David Carpenter

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David Carpenter
DJCarpenter1.jpg
Born
David Joseph Carpenter

(1930-05-06) May 6, 1930 (age 88)
Other namesThe Trailside Killer
Conviction(s)Attempted murder, attempted rape, kidnapping, murder, rape, robbery
Criminal penaltyDeath
Details
Victims7–10+
Span of crimes
August 19, 1979–May 2, 1981
CountryUnited States
State(s)California
Date apprehended
May 14, 1981

David Joseph Carpenter (born May 6, 1930), a.k.a. the Trailside Killer,[1] is an American serial killer known for stalking and murdering several people on hiking trails in state parks near San Francisco, California.[2] Carpenter killed at least ten people, with one attempted victim, Steven Haertle, surviving. He used a .38 caliber handgun in all but one of the killings; a .44 caliber handgun was used in the killing of Edda Kane on Mount Tamalpais.

Early life[edit]

David Carpenter, a native of San Francisco, was physically abused as a child by his alcoholic father and domineering mother. As a boy, he had a severe stutter, a persistent bed-wetting problem, and exhibited cruelty to animals. At age 13, Carpenter was incarcerated for molesting two of his cousins.[3] He married in 1955, in a union that produced three children.

Crimes[edit]

Carpenter first attempted murder in 1960, for which he spent seven years in prison. In 1970, he was arrested for kidnapping and spent a further seven years behind bars. After his release, he became a suspect in the notorious Zodiac murders, although he was eventually cleared.

From 1979–1981, Carpenter raped and murdered five women in Santa Cruz and Marin counties. On May 10, 1988, a San Diego jury convicted him on five counts of first-degree murder in the slayings of Richard Stowers, Cynthia Moreland, Shauna May, Diane O'Connell and Anne Alderson. Carpenter also was found guilty of raping two of the women and attempting to rape a third.[4] He was sentenced to die in the gas chamber, and remains on San Quentin's death row.[5]

Following his conviction for the Marin County murders, Carpenter was tried, and subsequently convicted, by a Santa Cruz jury for the murders of two other women, Ellen Hansen and Heather Scaggs.[6] The same jury also found Carpenter guilty of the attempted murder of Hansen's hiking companion Steven Haertle, the attempted rape of Hansen, and the rape of Scaggs.[6] Hansen, who was a University of California-Davis student, has a memorial scholarship created in honor of her courage during the attack, which allowed Haertle to escape alive.[7] In 1995, the Santa Cruz convictions were overturned due to juror misconduct. The California Supreme Court later reinstated the Santa Cruz convictions.[8]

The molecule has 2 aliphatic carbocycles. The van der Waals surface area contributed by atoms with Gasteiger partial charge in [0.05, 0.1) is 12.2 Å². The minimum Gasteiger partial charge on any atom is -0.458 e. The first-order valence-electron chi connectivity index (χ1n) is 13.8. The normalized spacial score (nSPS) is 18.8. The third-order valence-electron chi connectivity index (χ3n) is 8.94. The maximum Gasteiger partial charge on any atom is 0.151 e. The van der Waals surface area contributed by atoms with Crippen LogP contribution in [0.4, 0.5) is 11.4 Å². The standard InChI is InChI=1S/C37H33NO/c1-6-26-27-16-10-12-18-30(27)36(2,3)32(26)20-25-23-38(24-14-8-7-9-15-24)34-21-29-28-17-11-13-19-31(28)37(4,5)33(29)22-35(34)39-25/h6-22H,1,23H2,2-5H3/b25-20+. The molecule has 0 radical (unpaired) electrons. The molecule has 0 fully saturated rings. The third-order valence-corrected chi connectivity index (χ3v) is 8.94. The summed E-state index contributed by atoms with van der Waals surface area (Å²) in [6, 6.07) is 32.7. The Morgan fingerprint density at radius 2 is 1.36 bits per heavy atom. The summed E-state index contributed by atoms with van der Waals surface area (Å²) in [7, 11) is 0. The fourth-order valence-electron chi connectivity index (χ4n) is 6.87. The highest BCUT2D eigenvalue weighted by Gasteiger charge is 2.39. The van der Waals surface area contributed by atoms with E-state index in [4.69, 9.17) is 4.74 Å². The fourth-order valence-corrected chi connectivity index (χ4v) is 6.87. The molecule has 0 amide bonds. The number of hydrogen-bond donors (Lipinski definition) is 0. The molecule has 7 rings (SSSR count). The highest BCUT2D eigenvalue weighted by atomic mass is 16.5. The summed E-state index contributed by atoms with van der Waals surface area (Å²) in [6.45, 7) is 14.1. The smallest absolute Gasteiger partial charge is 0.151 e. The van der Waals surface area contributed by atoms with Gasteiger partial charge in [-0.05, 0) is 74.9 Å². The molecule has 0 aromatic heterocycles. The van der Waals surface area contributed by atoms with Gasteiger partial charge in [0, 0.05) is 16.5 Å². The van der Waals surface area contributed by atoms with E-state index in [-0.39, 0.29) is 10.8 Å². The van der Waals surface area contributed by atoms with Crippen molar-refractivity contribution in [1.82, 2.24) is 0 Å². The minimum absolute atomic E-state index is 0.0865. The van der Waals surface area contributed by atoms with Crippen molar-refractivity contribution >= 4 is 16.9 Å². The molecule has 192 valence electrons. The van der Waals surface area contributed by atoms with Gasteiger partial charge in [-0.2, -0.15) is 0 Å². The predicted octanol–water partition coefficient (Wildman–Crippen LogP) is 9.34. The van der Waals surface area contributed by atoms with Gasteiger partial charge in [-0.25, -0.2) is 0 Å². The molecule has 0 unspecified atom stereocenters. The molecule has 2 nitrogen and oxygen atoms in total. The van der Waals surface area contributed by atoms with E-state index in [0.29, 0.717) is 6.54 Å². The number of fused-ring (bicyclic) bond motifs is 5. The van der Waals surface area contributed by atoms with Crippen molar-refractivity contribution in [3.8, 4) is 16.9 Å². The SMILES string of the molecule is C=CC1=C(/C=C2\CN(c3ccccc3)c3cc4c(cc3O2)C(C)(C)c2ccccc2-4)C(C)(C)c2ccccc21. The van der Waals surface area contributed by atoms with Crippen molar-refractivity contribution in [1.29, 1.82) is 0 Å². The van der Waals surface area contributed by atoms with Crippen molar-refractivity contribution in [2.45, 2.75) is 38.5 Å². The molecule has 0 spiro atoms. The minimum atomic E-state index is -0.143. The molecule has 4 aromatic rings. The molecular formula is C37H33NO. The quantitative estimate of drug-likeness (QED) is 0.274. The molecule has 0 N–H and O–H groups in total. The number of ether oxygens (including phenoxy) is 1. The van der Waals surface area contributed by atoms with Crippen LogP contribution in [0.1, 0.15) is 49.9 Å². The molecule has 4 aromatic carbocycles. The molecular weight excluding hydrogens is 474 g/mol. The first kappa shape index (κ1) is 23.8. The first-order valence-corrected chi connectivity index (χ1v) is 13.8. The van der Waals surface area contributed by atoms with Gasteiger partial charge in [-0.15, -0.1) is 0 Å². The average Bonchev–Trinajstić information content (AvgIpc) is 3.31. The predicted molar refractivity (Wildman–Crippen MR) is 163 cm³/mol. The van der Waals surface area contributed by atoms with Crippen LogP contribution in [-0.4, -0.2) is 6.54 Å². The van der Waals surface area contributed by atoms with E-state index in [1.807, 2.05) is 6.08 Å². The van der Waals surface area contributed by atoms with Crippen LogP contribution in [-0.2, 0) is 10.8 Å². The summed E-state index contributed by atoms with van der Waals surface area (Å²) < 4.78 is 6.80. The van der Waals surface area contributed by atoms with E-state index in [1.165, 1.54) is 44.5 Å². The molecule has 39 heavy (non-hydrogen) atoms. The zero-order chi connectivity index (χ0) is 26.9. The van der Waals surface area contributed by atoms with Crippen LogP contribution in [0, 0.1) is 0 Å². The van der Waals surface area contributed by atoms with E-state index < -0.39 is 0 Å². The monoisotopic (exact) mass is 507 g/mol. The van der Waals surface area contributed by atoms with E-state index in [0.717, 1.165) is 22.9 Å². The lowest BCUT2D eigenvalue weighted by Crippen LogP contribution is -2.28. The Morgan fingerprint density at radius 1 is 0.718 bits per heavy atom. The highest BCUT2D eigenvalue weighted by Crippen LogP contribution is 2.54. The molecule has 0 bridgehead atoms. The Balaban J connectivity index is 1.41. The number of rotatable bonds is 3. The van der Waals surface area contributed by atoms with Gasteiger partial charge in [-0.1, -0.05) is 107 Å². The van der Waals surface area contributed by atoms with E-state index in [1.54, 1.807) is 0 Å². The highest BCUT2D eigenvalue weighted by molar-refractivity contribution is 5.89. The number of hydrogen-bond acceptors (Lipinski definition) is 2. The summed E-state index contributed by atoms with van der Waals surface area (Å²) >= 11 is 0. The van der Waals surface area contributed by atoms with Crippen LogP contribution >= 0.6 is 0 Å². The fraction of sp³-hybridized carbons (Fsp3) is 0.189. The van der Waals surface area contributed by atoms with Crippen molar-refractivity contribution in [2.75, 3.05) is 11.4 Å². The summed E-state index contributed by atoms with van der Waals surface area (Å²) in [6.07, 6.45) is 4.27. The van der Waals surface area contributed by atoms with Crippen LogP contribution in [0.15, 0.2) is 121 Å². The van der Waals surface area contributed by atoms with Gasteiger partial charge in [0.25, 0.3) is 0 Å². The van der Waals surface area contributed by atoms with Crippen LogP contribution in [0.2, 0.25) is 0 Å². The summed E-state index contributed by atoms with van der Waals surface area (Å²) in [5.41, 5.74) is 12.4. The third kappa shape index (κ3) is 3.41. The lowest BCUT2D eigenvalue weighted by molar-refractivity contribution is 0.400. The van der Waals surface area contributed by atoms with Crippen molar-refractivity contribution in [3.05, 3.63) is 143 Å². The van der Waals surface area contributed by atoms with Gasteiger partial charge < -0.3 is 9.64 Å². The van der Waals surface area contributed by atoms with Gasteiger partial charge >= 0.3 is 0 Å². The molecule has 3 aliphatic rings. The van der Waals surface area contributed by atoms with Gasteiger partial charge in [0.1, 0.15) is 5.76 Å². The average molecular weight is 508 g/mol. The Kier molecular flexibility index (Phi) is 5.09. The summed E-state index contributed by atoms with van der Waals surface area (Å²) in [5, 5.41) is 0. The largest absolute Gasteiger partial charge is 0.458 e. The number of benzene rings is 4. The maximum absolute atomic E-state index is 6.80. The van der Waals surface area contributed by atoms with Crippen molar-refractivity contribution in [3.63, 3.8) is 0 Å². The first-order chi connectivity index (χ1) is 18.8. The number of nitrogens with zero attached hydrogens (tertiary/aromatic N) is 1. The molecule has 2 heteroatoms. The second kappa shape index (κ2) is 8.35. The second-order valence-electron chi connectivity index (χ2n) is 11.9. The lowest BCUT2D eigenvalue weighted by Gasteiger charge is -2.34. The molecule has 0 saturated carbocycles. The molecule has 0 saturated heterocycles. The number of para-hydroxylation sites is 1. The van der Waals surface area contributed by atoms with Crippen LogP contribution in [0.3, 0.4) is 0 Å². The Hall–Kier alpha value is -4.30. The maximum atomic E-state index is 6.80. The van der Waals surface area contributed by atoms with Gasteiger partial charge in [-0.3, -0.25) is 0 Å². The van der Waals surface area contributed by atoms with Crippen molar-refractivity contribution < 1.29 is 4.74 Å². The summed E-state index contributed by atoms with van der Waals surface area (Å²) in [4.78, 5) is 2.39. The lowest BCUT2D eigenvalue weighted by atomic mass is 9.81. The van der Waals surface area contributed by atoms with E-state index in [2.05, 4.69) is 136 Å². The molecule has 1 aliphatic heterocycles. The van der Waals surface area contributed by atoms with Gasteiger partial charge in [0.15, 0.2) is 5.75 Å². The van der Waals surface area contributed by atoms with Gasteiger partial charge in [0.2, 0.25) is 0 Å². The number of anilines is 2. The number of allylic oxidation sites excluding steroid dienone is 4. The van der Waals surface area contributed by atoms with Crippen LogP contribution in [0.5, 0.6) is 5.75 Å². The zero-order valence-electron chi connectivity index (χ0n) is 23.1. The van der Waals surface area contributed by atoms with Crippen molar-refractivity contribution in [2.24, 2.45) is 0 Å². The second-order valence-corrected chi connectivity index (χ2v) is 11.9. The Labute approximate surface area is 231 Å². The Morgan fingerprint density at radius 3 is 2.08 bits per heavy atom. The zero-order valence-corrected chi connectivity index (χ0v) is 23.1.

In December 2009, San Francisco police reexamined evidence from the October 21, 1979, murder of Mary Frances Bennett, who was jogging at Lands End when she was attacked and stabbed to death. A DNA sample obtained from the evidence was matched to Carpenter through state Department of Justice files. In February 2010, police confirmed the match with a recently obtained sample from Carpenter.[9]

Carpenter is still a suspect in the murders of Edda Kane and Barbara Schwartz.[10]

Victims Status
Richard Stowers, 19 Convicted
Cynthia Moreland, 18 Convicted
Shauna May, 25 Convicted
Diane O'Connell, 22 Convicted
Anne Alderson, 26 Convicted
Ellen Marie Hansen, 20 Overturned
Heather Scaggs, 20 Overturned
Edda Kane, 44 Suspected
Barbara Schwartz, 23 Suspected
Mary Frances Bennett, 23 Confirmed

Popular culture[edit]

The Trailside killings provide the context for Joyce Maynard's 2013 novel After Her.[11]

References[edit]

  1. ^ Schechter, p. 102.
  2. ^ Clifford L. Linedecker (1997). Smooth Operator: The True Story of Seductive Serial Killer Glen Rogers. New York: St. Martin's Paperbacks. pp. intr. at xi. ISBN 0-312-96400-5.
  3. ^ Ramsland, Katherine. "The Trailside Killer of San Francisco: The Man Behind the Predator". TruTV Crime Library. Retrieved 5 April 2012.
  4. ^ "People v. Carpenter (1999)". justia.com.
  5. ^ "David Carpenter". Serial Killers A-Z. Archived from the original on October 26, 2009.
  6. ^ a b http://scocal.stanford.edu/opinion/people-v-carpenter-30965
  7. ^ http://wrrc.ucdavis.edu/research/index.html
  8. ^ http://scocal.stanford.edu/opinion/re-carpenter-31226
  9. ^ Van Derbeken, Jaxon (February 24, 2010). "DNA ties Trailside Killer to '79 S.F. slaying". The San Francisco Chronicle.
  10. ^ "Boca Raton News - Google News Archive Search". google.com. Retrieved 7 September 2015.
  11. ^ Maynard, Joyce (14 Aug 2013). "Echoes of the Savage and Sublime on Mount Tamalpais". The New York Times.

Sources[edit]

Further reading[edit]